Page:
. United States General Accounting Office I- GiO Report to Chgressional Committees April 1990 NAm-WARSAW PACT Issues Related to Implementation of a Conventional Forces Treaty GAO/NSIAD-90430 united states GAO General Accounting Office Washington, D.C. 20648 National Security and International Mfairs Division B-230646 April 16,199O The Honorable Robert C. Byrd Chairman, Committee on Appropriations United States Senate The Honorable Sam Nunn Chairman, Committee on Armed Services United States Senate The Honorable Claiborne Pell Chairman, Committee on Foreign Relations United States Senate The Honorable Jamie L. Whitten Chairman, Committee on Appropriations House of Representatives The Honorable Les Aspin Chairman, Committee on kmed Services House of Representatives l The Honorable Dante B. Fascell Chairman, Committee on Foreign Affairs House of Representatives The proposals to reduce conventional forces and equipment in Europe, if adopted, will greatly affect relations between the North Atlantic Treaty Organization (NA?D) and the Warsaw Pact by moving each party to more balanced levels of military forces. The proposed massive Soviet cuts have prompted the question: what “peace dividend,” or defensesavings, will the United States and its NATU allies be able to reap? Although pre cise cost estimates are not yet available, in this report we discusspoten- tial cost and savings issuesassociatedwith a conventional forces reduction treaty and raise a number of other alliance-wide issuesrelated to its implementation. Becauseof the rapid pace at which treaty negotia- tions are proceeding and becauseno final agreement has been reached on a number of treaty-related issues,someof the information in this report, in particular that related to equipment inventory estimates and limits, is subject to change. Plrge 1 GAO/N8IAD90-180 CF’ETrerrty ImPlemmmtion In terms of defensesavings, only a limited NAP peacedividend will Resuks in Brief result directly from the treaty proposals. This dividend will not be shared equally among all NAPI allies. Under the treaty, only the United States and the Soviet Union are required to make troop reductions. U.S. savings would result from the Department of Defense(DOD) decision to reduce the total number of its forces rather than simply relocate person- nel removed from Europe. Implementing a Conventional Armed Forcesin Europe (CFE)treaty will be a complex task that will result in certain costs to be incurred by all NAID allies. For example, verifying compliance with the treaty may require extensive NAKIinspection and monitoring of Warsaw Pact force levels and treaty-limited equipment.’ NAVIwill incur additional costs in complying with treaty provisions that require the destruction of numer- ous conventional weapons. The United States and its NA?Dallies are cur- rently discussing how best to ensure the equitable distribution of both the costs and benefits of implementing a conventional forces treaty. The United States will likely achieve savings through the proposal to Many Issues Involved limit U.S.-stationedground and air forces in Europe to 226,000. To com- in Assessing CFE ply with this limit, the United States will have to reduce the number of Impact on NATlo ground and air forces stationed in Europe by about 80,000. According to DOD officials, while the treaty requires removal of these forces from Europe, it doesnot require that total U.S. forces be reduced by 80,000; that is, these forces could be removed from Europe and placed in the United States or other theaters where U.S. forces are stationed.2These officials pointed out, however, that total U.S. forces will be reduced by 80,000 personnel even though not required by the CFEtreaty proposals. DODnoted that its decision was driven by defensebudget cuts, not CFE. Such budget cuts will require DOD to reduce its military personnel. Although other NATO allies are not required to make troop reductions under the treaty, DODofficials told us that NATOallies will make some troop reductions to accommodaterequired equipment reductions. Neither the required equipment reductions nor the resulting troop ‘Treaty-limited equipment refers to numerical restrictions placed on the five m*r categories of equipment-tanks, artillery, armored combat vehicles, aircraft, and helicopters-that are being nege tiated under CFE. 2The President, in his original troop reduction proposal, noted that troops removed from Europe would be demobilized. According to State Department officials, the term “demobilized” has not yet been defied. Pnge 2 GAO/NSWlSO CFE Treaty Implementhion reductions are likely to produce savings for the other NATO allies compar- able to those which the United States is expected to experience from its decision to reduce total U.S. military personnel. CFEproposals made by NATO and the Warsaw Pact (as of April 1990) would require massive equipment cuts by the Warsaw Pact. NATO force cuts are significantly less (seetable I. 1 in app. I). While NATO may realize someoperations and maintenance savings associatedwith cuts of treaty-limited equipment, those potential savings will be at least par- tially offset by the costs of implementing the treaty. NAIU hopes to achieve the most capable forces possible within treaty lim- itations by transferring modern equipment from someNATO countries to other alliance membersthat would destroy older equipment to meet treaty requirements. U.S. participation in a transfer program is cur- rently limited by legislative restrictions on the transfer of equipment that is excessto U.S. worldwide requirements. Other benefits could be realized if alliance memberswere allowed to use their excessequipment to meet non-NA’IDrequirements or to sell it to other non-NAmallies. Under the proposed terms of the treaty, however, this would not be permitted. The issuesrelated to implementation of a conventional forces treaty are discussedin appendix I. According to DOD officials, becauseproposals for further reductions are Impact of a Reduced still being made and becausepolitical developments affecting the cohe- Soviet Threat sion of Eastern Europe continue to unfold, NATO has not completed a reassessmentof the Warsaw Pact threat. Even so, it is clear that the conventional threat to NATD has already decreasedas a result of changes in Eastern Europe and the unilateral Soviet reductions that are now in progress. If agreementis reachedon most of the proposals being dis- cussed,the Soviets’ required force reductions will decreasethe threat to NA?D even further. Most of the NATO allies, including the United States, face domestic bud- getary problems and are examining defenseas an area in which spend- ing cuts could be made. SomeNATO allies have announcedprojected uni- lateral reductions in their defenseforces to be made after the CFE agreementis signed. Although the fiscal year 1991 budget proposed by the President reducesreal defensespending by 2 percent, even deeper cuts appear inevitable. Page3 The United States and its NATO allies will be addressing a number of issuesthat will affect the level of future defensespending. Among those issuesare . the extent to which U.S. and allied commitments to NATO are maintained or modified, l the extent to which NATO nations make unilateral budget cuts in defense either as a result of reassessingthe threat or in concert with further Warsaw Pact reductions, and . the extent to which the defenseestablishments within allied countries can persuade their governments that it is necessaryto keep pace with Soviet modernization efforts. Regarding the first issue-maintenance of commitments-although the United States has proposed withdrawing 80,000 ground and air forces stationed in Europe, it has not changed its commitment to provide 10 divisions to Europe within 10 days from the time mobilization is called. Unless the United States modifies its commitment by decreasingthe number of U.S. troops promised and/or the time period promised for their delivery, the decreaseof U.S. forces in Europe could result in much greater requirements for U.S. strategic lift and prepositioning capabilities. The level of future defenseexpenditures may also depend on whether NATO allies believe that the Warsaw Pact’s force reductions would change the threat so dramatically that substantial unilateral reductions are also possible. Individual nations might take the position that the alliance will-by maintaining the maximum level of forces proposed in the CFE talks-finally reach an asymmetrical advantage over Soviet forces in the Central Region and might therefore argue that further cuts should be made even if there are no further cuts in Soviet forces. It also seems highly probable that other NATO allies would like a greater share of the “peace dividend” in the form of decreaseddefenseexpenditures. According to U.S. officials at the U.S. Mission to NATO and several Euro- pean embassies,after NATO and the Warsaw Pact forces are reduced, both sideswill emphasizemodernization and technological advance- ments. If more significant equipment reductions are not agreedto during the CFEtalks and if NATO and the Warsaw Pact move to an arms moderni- zation competition, other NAmcountries may realize few benefits from the CFEtreaty, and the United States may realize significantly lessthan expected. Past defensespending trends of many NATO allies, coupled with the decreasedWarsaw Pact threat, indicate that NATO’S defense Page 4 GAO/NSL4DBO-13O CPJ3Treaty Implementation ministers may find it difficult to convince their governments to maintain current force levels and devote greater resourcesto modernization programs. We discussedthe information in this report with Defenseand State Department officials and incorporated their comments, as appropriate. We plan to continue monitoring developments associatedwith CFEnego- tiations and the anticipated treaty implementation. Appendix II includes a discussionof our objectives, scope,and method- ology. We are sending copies of this report to the Secretariesof Defense and State; the Director, Office of Managementand Budget; and other interested parties. This report was prepared under the direction of Joseph E. Kelley, Direc- tor, Security and International Relations Issues,who can be reached on (202) 276-4128 should you or your staff have any questions. Other major contributors are listed in appendix III. Frank C. Conahan Assistant Comptroller General Page 6 GAO/NSIADBO-130CFE Treaty Implementation Contents Letter 1 Appendix I 8 IssuesRelated to CFE Implementation Will Entail Certain Costs Potential Cost SavingsFrom a CFE Treaty 10 16 Reducing Conventional Forces and Equipment in Europe Appendix II 19 Objectives, Scope,and Methodology Appendix III 20 Major Contributors to This Report Tables Table I. 1: NATOand Warsaw Pact Force Reductions 9 Proposedby NATO Table 1.2:Elements of the INF Treaty and ProposedCFE 11 Treaty Abbreviations CFE Conventional Armed Forces in Europe DOD Department of Defense INF Intermediate-RangeNuclear Forces NATO North Atlantic Treaty Organization Page0 GAO/NSIAD-!@130CPETreaty Implementation Page 7 GAO/N8IhD9olW Cl% Treaty Implementation IssuesRelatedto ReducingConventionalForces and Equipment in Europe In March 1989, the 23 nations in the North Atlantic Treaty Organization (NATO) and the Warsaw Pact began negotiations to reduce the level of conventional armed forces in Europe (CFE).During the NAIDsummit in May 1989, NAKI announcedits intention to acceleratethe timetable for implementing a treaty and expanded its original proposa1.lAt the Malta summit in December1989, President Bush and President Gorbachevcon- firmed their commitment to complete a CFE treaty during 1990. They also agreedto consider discussionsfor even further force reductions after the initial CFEtreaty is signed. In recognition of the dramatic politi- cal reforms in Eastern Europe and in responseto calIs to increase force reductions, in January 1990, President Bush proposed that U.S. and Soviet ground and air forces in Central Europe be reduced to 196,009. NATO and the Warsaw Pact agreedto this proposal in Ottawa in February 1090 and further allowed the United States to retain an additional 30,000 U.S. troops elsewhere in Europe while limiting the Soviet Union to 196,000 troops. The objectives of the CFEnegotiations, as mutually agreed upon by NAP and the Warsaw Pact, are to . establish a secure and stable balance of conventional forces at lower levels; . eliminate disparities in military capability that are prejudicial to stabil- ity and security; and . eliminate, as a matter of high priority, the capability for launching a surprise attack and for initiating large-scaleoffensive actions. The current CFEnegotiations include U.S. and Soviet ground and air forces stationed within the European zone and five major categoriesof conventional land-basedarmaments and equipment.2 To reach relative parity, the Warsaw Pact wilI have to make signifi- cantly greater reductions than NAITI. The Soviets would have to reduce their forces located west of the Ural Mountains by about 68 percent, while the United States would reduce its ground and air forces in Europe by about 26 percent. Similarly, NAPIreductions of treaty-limited equipment would be significantly less than those of the Warsaw Pact. ’ NATO’s expanded proposal is based on President Bush’s proposal to limit U.S. and Soviet air and ground forces to 276,000 for each party. The President’s proposal alsu set limits on two additional categories of weapons-helicopters and land-based combat akcraft. *The European zone refers to the land or territory within Europe that extends from the Atlantic Ocean to the Ural Mountains. Current CFE proposals identify conventional equipment and forces that will be subject to treaty limitations according to their bcation within the zone. Page 8 GAO/NSIhD90-130 CF’ETreaty h@ementation Appendix I Iames Related to Reducing Conventional Forceaand Equipment in Europe The treaty would not preclude modernization of the remaining equip- ment. Table I.1 illustrates the magnitude of equipment and troop reduc- tions currently proposed under CFE. Table 1.1: NATO and Warsaw Pact Force Reductions Proposed by NATO NATO estimate Number NATO of current to be Category Proposed limitsa forces eliminated Tanks NATO 20,000 22,224 2,224 Warsaw Pact 20,000 51,500 31,500 Artilleryb NATO 16,500 17,328 828 Warsaw Pact 16,500 43,400 26,900 Armored NATO 30,000 28,800 0 Combat Warsaw Pact 30,000 53,500 23,500 Vehicles AircraftC NATO 5,700 6,700 1,000 Warsaw Pact 5,700 13,500 7,800 Helicopters NATO 1,900 2,200 300 Warsaw Pact 1,900 3,500 1,600 Manpowerd U.S. and Soviet ground and air stationed manpower levels in Central Europe are to be limited to 195,000 K each. The United States is permitted up to an additional 30,000 outside this area. Note: Ftgures In the table will change as NATO and the Warsaw Pact contmue to negotiate equrpment defrnitrons and kmits. aNATO and the Warsaw Pact agree on limits for marn battle tanks and combat heltcopters. For the remainrng equipment categories, the Warsaw Pact has proposed the followrng lrmits for each srde: artil- lery-20,000; armored combat vehicles-28,000; and, aircraft-7,700 bArtillery is the only category for whtch a definition has been reached by both sides CAccording to the State Department, NATO and the Warsaw Pact are far apart in agreerng on aircraft definitions and limits Both srdes have recently offered alternatives on limits to be placed on thus cate- gory of equipment. dTo achieve these troop levels, the United States will have to reduce its European forces by 80,OCO;the Soviets by 405,ooO. Page 9 GAO/NSIAIMW130 CFE Treaty Implementation Appendix I I.WU~SRelated to Redudng Conventioxml Forceau\d Equipment in Jhuope US. and NATO officials note that, by any measurement, a CFEtreaty would be beneficial to the alliance, primarily becauseit is designedto eliminate the numerical imbalance of forces in Europe. In our view, the equitable distribution of both the costs and benefits of a CFXtreaty will be one of the major issuesfacing the United States and its NARIallies. U.S. officials acknowledge that implementing the proposed treaty wilI CFE Implementation be a complex task and will result in additional costs to the NATOallies. Will Entail Certain These costs are primarily related to verifying compliance with the costs treaty limits and destroying and transferring treaty-limited equipment. DODand State Department officials were not able to provide implementa- tion cost estimates becausesuch costs are dependent on the outcome of the negotiations. The costs to the United States will depend on intra- alliance agreementsto share the burden of implementation. Treaty Verification Costs The mandate for CFEnegotiations requires that any treaty contain “an effective and strict verification regime” to provide the means for moni- toring treaty obligations, including on-site inspections and exchangesof information. To this extent, CFEverification objectives are similar to those of the Intermediate-Range Nuclear Forces(INF)treaty. However, according to DODand State Department officials, verifying a CFE treaty will be much more complex and difficult than verifying the INFtreaty. The INFtreaty, signed in December1987, eliminated an entire class of nuclear weapons. The treaty required a variety of verification mecha- nisms, including . on-site inspections at missile sites and production facilities, . monitoring of missile destruction, and . National Technical Means (electronic/satellite surveillance techniques used to monitor compliance with the provisions of the treaty). CFEverification will be more demanding than that required for the INF treaty for a number of reasons.The INFtreaty requires verification of the complete elimination of one class of nuclear weapons. On the other hand, the CFEtreaty would require each side to inspect and monitor destruction of numerous classesand large numbers of conventional armaments until treaty equipment limits were met. After that, continued monitoring would be required to ensure that limitations placed on the various classesof equipment were being honored. According to a DOD Page 10 GAO/NSIAIMU%130CFE Treaty Implemenbtion Appendix I Issues Related to Reducing Conventional Forceaand Equipment in Europe official, more inspectors and greater numbers of sophisticated monitor- ing equipment might be required. In addition, although the equipment destruction phase is 3 years for both the INF and CFEtreaties, the CFE treaty will require a greater degreeof post-destruction monitoring to ensure that, as newer equipment is added to countries’ inventories, there are offsetting reductions (through removal or destruction) to stay within the equipment limits. This monitoring requirement will exist for as long as the CFEtreaty remains in force. The annual cost of INF implementation is roughly estimated at about $160 million, including verification and destruction costs.Although detailed WEverification estimates have not yet been developed, U.S. officials stated that the greater scopeand complexity of the CFEtreaty could result in implementation costs greater than those of INF.Table I.2 summarizes the differences in scopebetween elements of the INF treaty and CFEproposals. Table 1.2: Elements of the INF Treaty and Proposed CFE Treaty Category INF CFE Treaty type Bilateral (United States and Multilateral (NATO and Soviet Union) Warsaw Pact nations) Destruction items 846 U.S. missiles to be NATO equipment to be destroyed destroyed-2,224 tanks, 1,000 aircraft, 800 armored combat vehicles, 828 artillery piece9 Inspection sites 133 Soviet sites requiring Approximately 3,000 declared U.S. inspection Warsaw Pact sites requiring NATO inspection Inspection period 13 years Undetermined Inspection personnel 200~3oob Unknown Destruction period 3 years 3 years Implementation costs Approximately $150 million No detailed estimates per year for the United States Personnel reductions None required US. reduction to 225,000 troops in Europe aAccording to a DOD offual, new data is being developed as treaty negotiations progress; therefore, these figures should be consldered preliminary. bPersonnel assigned to the On-Site inspection Agency only. According to DOD and State Department officials, the actual costs of CFT verification will depend on the extent of the verification effort that both sides believe is necessary.DOD officials stated that the objective of ver- ification should not be the detection of every piece of equipment that exceedsCFElimits. DOD and State Department officials noted that Page 11 GAO/?USIAD9@130 CPJ3Treaty Implementation InueaBehtedtoRedudng~nventionaI Forcea and Equipment in ihrope lOOpercent verification of numerical ceilings would be extremely diffi- cult and unpractical and would result in prohibitive costs.These offi- cials believe that verification should enable NAPIto detect violations that are “militarily significant” and could alter military parity or change warning times. NKIOhas proposed a specified number of ground on-site inspections that, in its opinion, are neededto ensure that militarily sig- nificant violations are detected. This proposal has not yet been accepted. NAKIis currently considering a U.S. proposal to coordinate monitoring efforts among alliance members.State Department officials favor this approach becauseit offers a means of sharing more equitably the costs of inspections and monitoring. In addition, it is hoped that this mecha- nism will provide a larger base from which to draw technical and for- eign language expertise. The alliance, however, has not yet reached a decision on how the monitoring responsibilities or the associatedcosts will be distributed among NKIOmembers. Equipment Destruction Although the CFEtreaty will impose total equipment limits for NA’IOand and Transfer Costs the Warsaw Pact, each side will individually determine how national allocations of equipment should be made and which alliance members’ equipment should be destroyed to meet treaty limitations. DODofficials noted that the intent of the CFEtreaty is to destroy all treaty-limited equipment that exceedsthe limits; that is, withdrawing this equipment east of the Ural Mountains or to the United States is not an option becausesuch action would violate the intent of the treaty. SomeNKIO allies have more modern equipment in their inventories, while others have older, less capable equipment. DODofficials expressedthe hope that members’ older equipment will be destroyed first and their inventories filled with the more modern equipment of other allies. The purpose of redistributing this modem equipment is to achieve a NAI’Oforce struc- ture, postax, that wiIl provide the NATO alliance with the most modem, capable fighting force within CFElimitations. According to DODofficials, NA’IOintends to incorporate the transfers of treaty-limited equipment into NKI0’sregular force planning process.Dur- ing this process,force goals are established for each country and tai- lored towards the accomplishment of defensemissions. To achieve CFE goals, for example, one country would be required to upgrade its equip- ment, while another country would reduce its total equipment holdings, thus permitting transfers to the country upgrading its inventory. Page 12 GA0/NsIAD9o-130 CPETreaty Implementation ImleaRelatedtoIkdudng~ventIonal Foxtea and Equipment in Europe US. officials are currently discussingwith the NMOallies how to dis- tribute c~&proposed equipment cuts equitably among the allied coun- tries.3 Decisionswill have to be made on country limits for each class of equipment, the older alliance equipment that should be destroyed, and the newer equipment that should be transferred to other NAXIcountries. Although there are currently no estimates of the equipment transfer costs to the United States, DODand State Department officials have iden- tified several cost-related issuesthat will have to be consideredby the United States and its NA~Dallies to make the processwork. According to a State Department official, the alliance would like to reach agreement on many of these issuesprior to signing the treaty. Who ShouldBe NAIOhas not yet dedded which alliance members’ equipment will be Responsiblefor destroyed and how the costs for equipment destruction will be distrib- uted among the allies, but U.S. officials note that destruction costs under Destruction Costs? CFEcould be high, depending on the destruction methods selected. Destruction costs may be significantly more for the Warsaw Pact than for NAXIbecauseof the much larger numbers of treaty-limited equip ment its memberswill have to destroy. The expenseinvolved will also be affected by the methods chosenfor equipment destruction. After CFEequipment limits have been reached, countries will not be required to destroy the equipment being replaced by more modem equipment. For example, the United States may field new aircraft in Europe-within CF+E limitations-but it will have the option of bringing the older aircraft back to the United States or moving it to other thea- ters rather than destroying it. Although destruction procedures have yet to be determined, U.S. and NAIDofficials are currently studying how to economically destroy treaty-limited equipment such as tanks and artillery pieces,which are designedto resist destruction. In addition, if NAXIis to destroy older, less capable equipment-most of which is held by aid-recipient countries with limited financial resources-the issue of who will pay for the destruction will have to be addressed. 3For example, the initially proposed limits would require that NA’KI reduce by 16 percent the current levels of land-based combat aircrak Tanks would be reduced by approximately 10 percent, and armored combat vehicles by about 6 percent. Page 13 ~o/NsuD9M90 CFEiTreaty Implfmemtation Appendix I IasueaRelated to Reducing Conventional Forces and JCquipmentin Europe DOD and State Many issuesconcerning the distribution of costs related to CFEhave not Considerations of cost been resolved within the alliance. For example, the degreeto which the United States and other countries will receive reimbursement in return Sharing for equipment transferred4 or the form which that reimbursement might take is uncertain. DODofficials said that they hope to transfer equipment to other NATO nations and, even if no cash reimbursement is made, receive somequid pro quo. These officials noted that other types of reimbursement might include, for example, allied agreementto assumea larger share of the NATO defenseburden, greater host nation support for U.S. forces, earmarking of additional civil assetsfor U.S. wartime use, or reduced U.S. cost shares in joint projects. Such indirect reimbursements or cost avoidance would be obtained, according to DOD,through bilateral agree- ments with individual allies in consideration of “the needsand abilities of the receiving nations.” Even if U.S. officials are permitted to engagein bilateral negotiations to obtain indirect benefits from recipient nations, the types of benefits sought, such as increasedburden sharing, are similar to what the Con- gresshas argued were rightfully other NATUnations’ responsibilities for the common defense.To gain acceptanceof its proposal, the administra- tion will have to persuade the Congressthat it is in the United States’ best interest to transfer its more modern equipment to obtain certain benefits that the Congresshas argued were the allies’ responsibility all along. SomeState and DefenseDepartment officials favor the establishment of a NATO common fund, such as the NATO infrastructure fund, to finance the costs of redistributing modern equipment to NATO countries and to pay for other cm-related expenses.A common funding approach, in their view, would serve to distribute equipment transfer costs more equitably throughout the alliance. Under this approach, countries with more mod- ern equipment, such as the United States, would be able to receive some direct reimbursement or credit toward their expected contributions to the common fund for the equipment they would transfer. In addition to questions of what will be received for equipment trans- ferred to NATO allies and what form that reimbursement might take, 4Transfer costs, as used in this report, refer to the costs of taking ownership of the defense article, that is, the value paid for the equipment. They do not include transportation costs, which are dis- cussed separately. Page 14 GAO/NSIADW-130 CFE Treaty Implementation IasueeRelated to Reducing Conventional Forces and J3quipmentin Europe there also remains the question of who will be responsible for associated costs,such as maintenance, spare parts, and training, once the equip- ment is in the recipients’ inventories. Under the bilateral approach, these costs will also be subject to negotiation between the United States and the recipient of the more modern U.S. equipment. Under the infra- structure approach, these related costs would be considered for inclu- sion in the common fund. The common funding approach raises a number of questions that need to be addressed.For example, will additional funds for NATD’S infrastruc- ture fund be required to compensatethose nations transferring their more modern equipment? According to State officials, one possibility is to have the other NAP nations make extra contributions to the infra- structure fund to cover all remaining -related implementation costs, including transfer of equipment, transportation, spare parts, training, equipment destruction, and treaty inspection. Countries’ contributions would be in the sameproportion as their normal infrastructure pay- ments, and the additional contributions would be used to pay for treaty implementation costs.Countries that transfer equipment and spare parts would receive credits equal to the equipment’s value, and those credits would be to be applied against their contribution to the common fund. It may prove difficult to convince many NAP allies to accept a common funding approach becausemost treaty implementation costswould likely be shifted to those countries that are not transferring large amounts of modern-and presumably highly valued-equipment. Coun- tries with the most extensive inventories of modern equipment- France, West Germany, the United Kingdom, and the United States-are also responsible for making the largest infrastructure contributions. Together, these nations account for over 70 percent of the current NATO infrastructure fund. If the equipment they transfer is valued at 70 per- cent of the CFEcommon fund, the remaining NAVI nations will be required to pay for all other CFEimplementation costs (this includes costs related to equipment destruction, equipment transportation, treaty monitoring, and inspection). Legal Questions Will Have The United States will have to addresscertain legal issuesrelated to the to Be Addressed transfer of equipment to other NATO allies. As previously discussed,both DOD and State hope to be able to transfer equipment to other NATO allies without necessarily receiving direct compensation.They also hope to be able to transfer equipment that, while required to be destroyed by the Page 16 GAO/NSIAD~l9o CFE Treaty Implementation Appendix I Issuea Related to Reducing Conventional Forces and Equipment in Europe CFEtreaty, is not excessto US. needsworldwide. These objectives will require legislative relief becauseU.S. law only allows transfer of equip- ment that is excessto all DODcomponents,not just excessto Europe. Further, U.S. law currently permits equipment transfers without direct compensation only to NATO countries that are eligible for U.S. security assistance(Greece,Portugal, and Turkey). The current legislation, which authorizes defensearticles to be trans- ferred without direct compensationto Greece,Portugal, and Turkey, requires that no funds available to DOD for the procurement of such defensearticles be expended in connection with the transfer. DOD offi- cials explained that, as a practical matter, this means that receiving nations must pay for equipment transportation costs.Furthermore, since the legislation is limited to defense articles, receiving countries must also pay for the provision of training on their use and the acquisi- tion of spare parts. Thus, it appears that, depending on the terms of the treaty, legislative revisions will be required to permit either the DOD or State proposal to support NATD'S equipment transfer objectives. Most near-term CFEcost savings will result from troop level reductions; Potential Cost Savings limited savings are anticipated from lower equipment levels in the near From a CFE Treaty term, although, according to DOD officials, there may be somelonger- term savings associatedwith equipment operations and maintenance. Among the NATO allies, only the United States will achieve significant benefits in the form of defensesavings due to its decision to reduce total U.S. forces. It is expected, however, that other NATO allies will eventually make someunilateral personnel reductions to correspond with equip ment cuts they make to implement WE.Neither the required equipment reductions nor the resulting troop reductions, however, are likely to pro- duce for the other NATO allies savings comparable to those which the United States is expected to experience. U.S. Troop Reductions Under the most recent troop reduction proposal agreedto in Ottawa, the Offer Potential Savings United States and the Soviet Union would each have to limit their air and ground forces to 196,000 within the Central European zone.”In addition, the United States would be allowed to station 30,000 troops in Europe outside the Central zone.Currently, the United States has about 305,000 ground and air forces in Europe. The new proposal would result 6For personnel in CFJZ,the Central European zone includes West Germany, Belgium, Luxembourg, Denmark, the Netherlands, East Germany, Czechoslovakia, Poland, and Hungary. Page 16 GAO/NSIAD-9M30 CF’ETreaty Implementation IMU- IMated to Eedudng Conventional Forces and Equipment in Jhrope in a reduction of about 80,000 U.S. troops. According to DOD officials, while the CFEtreaty requires removal of these troops from Europe, it does not require that total U.S. forces be reduced by 80,000; that is, these forces could be removed from Europe and placed in the United States or in other theaters where U.S. forces are stationed. These offi- cials pointed out, however, that total U.S. forces will be reduced by the end of fiscal year 1991 by 80,000 personnel or more regardlessof a CF+E treaty. DOD noted that its decision was driven by defensebudget cuts, not cm. DOD and the State Department could not provide estimates on the poten- tial savings that might be achieved under current WE troop reduction proposals. However, the CongressionalBudget Office estimated that a 226,000 troop ceiling-a reduction of 80,000 U.S. personnel stationed in Europe-could result in annual savings of about $6.6 billion in person- nel, operating, and maintenance costs. Thesepotential savings will be at least partially offset by treaty implementation costs. The CongressionalBudget Office assumed that the reductions would take place by removing two heavy Army divisions and two tactical fighter wings. A critical assumption being made, however, is that the 80,000 military personnel would be removed from Europe and the U.S. force structure reduced accordingly. As noted above, according to DOD, while a reduction in total U.S. military personnel is likely to take place, it is not required by the treaty. Limited Savings Expected NA?Dequipment in Europe would be cut 6 to 16 percent in certain major From ReducedEquipment weapons categories.In terms of equipment procurement fund savings, 1 ,..,l” the CongressionalBudget Office estimated that CFEcould save the lATVC13 United States, in the long-term, about $2 billion annuaIly. The Office basedits estimate on the elimination of two of the Army’s 28 divisions and two of the Air Force’s 36 wings. The CongressionalBudget Office then reduced the forces’ procurement budgets proportionately (i.e., the Army procurement budget was reduced by 2/28 to correspond to the elimination of 2 of its 28 divisions). According to DOD, personnel reductions in Europe will probably not result in proportionate equipment reductions. DOD officials indicated that someequipment that is made available as a result of personnel cuts may be stored in Europe to meet U.S. reinforcement and resupply requirements. Therefore, procurement funds may not be reduced in direct proportion to personnel cuts. Page 17 GAO/NSIADBO-130CFE Treaty Implementation Appendix I Issues Related to Reducing Conventional Forces and Equipment in Europe Other procurement fund savings might have been available to alliance membersif they had been allowed to use their excessequipment to meet non-NA’IDrequirements or permitted to sell it to other non-NATO allies. Under the proposed terms of the treaty, however, this option would not be permitted. Page 18 GAO/NSIAINO-130 CFE Treaty Implementation Ppe &&kves, Scope,and Methodology Our objectives were to identify (1) areas in which potential costs and savings might result from implementing the CFEtreaty between NAIKI and the Warsaw Pact and (2) alliancewide issuesrelated to implementation of the treaty, such as how costs and savings would be distributed among the NA?D allies. We consideredonly those proposals currently being dis- cussedin the CFEnegotiations in Vienna. We interviewed officials and reviewed records at DOD, the State Department, and the Arms Control and Disarmament Agency. We also reviewed reports issued by the Con- gressional Budget Office. In addition, we interviewed officials at the U.S. Mission and Military Delegation to NATOin Brussels, Belgium; the U.S. embassiesin Bonn, West Germany; Paris, Prance; London, England; Brussels, Belgium; the U.S. European Command Headquarters in Stutt- gart, West Germany; and the U.S. Mission to the European Community in Brussels,Belgium. Our review was conducted from October 1989 to March 1990 in accordancewith generally acceptedgovernment auditing standards. This report is basedon information available as of April 1990. Page 19 Appendix III Major Contributors to This Report Louis H. Zanardi, Assistant Director Nationa1 SecUfitY and H. C. Young, Project Adviser International Affairs Elena L. Boshier, Evaluator-in-Charge Division, W~h~gton, Beth A. Hoffman, Evaluator D.C. (467347) Page 20 GA0/N8IhD9o-120 CPE‘he&y Implement&on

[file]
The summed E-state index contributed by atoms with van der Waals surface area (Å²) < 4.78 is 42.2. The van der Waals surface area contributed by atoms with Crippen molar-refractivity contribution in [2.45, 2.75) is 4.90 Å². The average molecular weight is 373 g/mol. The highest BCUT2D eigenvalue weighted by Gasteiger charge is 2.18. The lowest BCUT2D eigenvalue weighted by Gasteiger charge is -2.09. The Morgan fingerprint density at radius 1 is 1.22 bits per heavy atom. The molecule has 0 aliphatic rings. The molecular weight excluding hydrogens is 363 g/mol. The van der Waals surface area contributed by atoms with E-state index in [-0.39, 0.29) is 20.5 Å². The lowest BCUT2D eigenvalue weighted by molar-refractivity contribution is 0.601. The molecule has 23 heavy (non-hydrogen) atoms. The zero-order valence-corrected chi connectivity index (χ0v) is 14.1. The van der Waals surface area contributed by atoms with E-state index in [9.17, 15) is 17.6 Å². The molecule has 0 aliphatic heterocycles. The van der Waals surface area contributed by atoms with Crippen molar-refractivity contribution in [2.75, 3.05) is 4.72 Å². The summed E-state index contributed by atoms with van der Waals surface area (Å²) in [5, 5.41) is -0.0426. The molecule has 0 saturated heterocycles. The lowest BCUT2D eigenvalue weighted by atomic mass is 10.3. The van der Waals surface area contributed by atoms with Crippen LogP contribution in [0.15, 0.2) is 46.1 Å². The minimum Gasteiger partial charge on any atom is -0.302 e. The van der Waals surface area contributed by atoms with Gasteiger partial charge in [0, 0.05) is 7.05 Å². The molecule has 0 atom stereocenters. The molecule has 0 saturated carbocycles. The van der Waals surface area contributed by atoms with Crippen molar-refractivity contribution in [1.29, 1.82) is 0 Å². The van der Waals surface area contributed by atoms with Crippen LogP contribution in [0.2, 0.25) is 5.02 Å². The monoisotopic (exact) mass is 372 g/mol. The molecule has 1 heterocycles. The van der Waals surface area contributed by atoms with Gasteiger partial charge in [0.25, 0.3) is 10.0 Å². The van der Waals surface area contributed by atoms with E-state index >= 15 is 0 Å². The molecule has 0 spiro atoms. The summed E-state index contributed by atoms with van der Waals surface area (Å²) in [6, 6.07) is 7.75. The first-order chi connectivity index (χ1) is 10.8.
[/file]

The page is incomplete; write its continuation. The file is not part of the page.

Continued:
NATO-Warsaw Pact: Issues Related to Implementation of a Conventional Forces Treaty
Published by the Government Accountability Office on 1990-04-16.
Below is a raw (and likely hideous) rendition of the original report. (PDF)